For a long time now, middle-class coffee culture has worshipped the espresso and its frothier, milkier variants. Filter coffee has been a poor cousin in the coffee world: cheaper, blander, waterier and certainly less sophisticated. A bit too lo-fi to compare well with the mystique of the espresso machine, its high-tech chrome and dramatic sound-effects.
That seems to be changing. In Small Batch – the nerve centre of Brighton’s middle-class coffee scene – filter coffee is now seriously challenging espresso in the coffee-fetish stakes. When it’s delivered to your table, it comes in an alchemical-looking beaker, slotted into its own special wooden tray, complete with a personal card giving the flavour notes (lingering floral tangerine acidity). And it’s pricier than its espresso counterpart too, overturning familiar coffee hierarchies from every point of view.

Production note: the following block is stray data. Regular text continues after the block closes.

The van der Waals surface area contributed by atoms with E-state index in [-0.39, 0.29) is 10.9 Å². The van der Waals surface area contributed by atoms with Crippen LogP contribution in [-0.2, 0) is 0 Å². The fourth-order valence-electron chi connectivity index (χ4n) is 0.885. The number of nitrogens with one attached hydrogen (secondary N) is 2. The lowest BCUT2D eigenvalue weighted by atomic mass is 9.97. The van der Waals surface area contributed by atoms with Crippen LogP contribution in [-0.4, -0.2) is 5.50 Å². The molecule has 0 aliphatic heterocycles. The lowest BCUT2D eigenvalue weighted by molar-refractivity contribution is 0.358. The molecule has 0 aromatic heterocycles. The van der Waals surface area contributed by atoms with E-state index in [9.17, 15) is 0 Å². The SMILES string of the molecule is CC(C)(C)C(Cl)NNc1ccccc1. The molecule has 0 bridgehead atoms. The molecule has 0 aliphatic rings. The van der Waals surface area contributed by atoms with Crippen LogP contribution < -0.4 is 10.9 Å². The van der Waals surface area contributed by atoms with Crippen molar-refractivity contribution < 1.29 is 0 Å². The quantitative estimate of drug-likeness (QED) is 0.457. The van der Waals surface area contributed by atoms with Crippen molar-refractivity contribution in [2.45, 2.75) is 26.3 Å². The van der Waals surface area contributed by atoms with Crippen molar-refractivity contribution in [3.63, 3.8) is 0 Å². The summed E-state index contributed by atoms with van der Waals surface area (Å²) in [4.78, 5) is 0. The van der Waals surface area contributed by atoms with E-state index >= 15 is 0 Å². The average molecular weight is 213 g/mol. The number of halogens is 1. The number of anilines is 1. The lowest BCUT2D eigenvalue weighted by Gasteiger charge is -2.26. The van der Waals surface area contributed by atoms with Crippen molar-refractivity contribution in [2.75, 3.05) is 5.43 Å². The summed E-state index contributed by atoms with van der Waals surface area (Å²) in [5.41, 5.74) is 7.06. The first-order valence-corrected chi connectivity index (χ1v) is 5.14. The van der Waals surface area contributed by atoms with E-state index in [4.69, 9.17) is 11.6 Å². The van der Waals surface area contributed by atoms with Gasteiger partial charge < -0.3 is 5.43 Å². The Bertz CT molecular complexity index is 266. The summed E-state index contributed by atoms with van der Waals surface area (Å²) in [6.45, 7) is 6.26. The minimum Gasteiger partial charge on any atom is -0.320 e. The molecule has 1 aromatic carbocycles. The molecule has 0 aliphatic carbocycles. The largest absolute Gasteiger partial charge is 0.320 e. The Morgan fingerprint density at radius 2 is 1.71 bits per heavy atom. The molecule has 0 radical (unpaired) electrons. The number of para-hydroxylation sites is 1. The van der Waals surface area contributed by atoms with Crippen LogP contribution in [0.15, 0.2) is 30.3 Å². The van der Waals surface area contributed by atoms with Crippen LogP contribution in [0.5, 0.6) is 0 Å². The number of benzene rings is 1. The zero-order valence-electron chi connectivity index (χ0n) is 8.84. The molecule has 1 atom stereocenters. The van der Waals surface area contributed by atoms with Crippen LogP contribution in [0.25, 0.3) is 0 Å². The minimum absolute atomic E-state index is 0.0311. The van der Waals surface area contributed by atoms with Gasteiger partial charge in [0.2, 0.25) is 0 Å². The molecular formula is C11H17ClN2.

So why is the filter-coffee tortoise starting to overtake the espresso hare? Filter does justify, to a greater extent, the term ‘hand-crafted’ which is now an essential descriptor on the coffee scene. While it’s hard to argue that an espresso can truly be hand-crafted, the new filter-coffee culture does look genuinely more artisanal, involving an almost medieval panoply of beakers, siphons and alembics, alongside a lengthy manual stirring and pouring process.
In fact, it’s precisely this lo-fi nature that is now driving filter coffee’s ascendancy. The modernity of machines is losing its appeal and we all want to go back to the artisan’s workshop for a bit of hand-blended alchemy.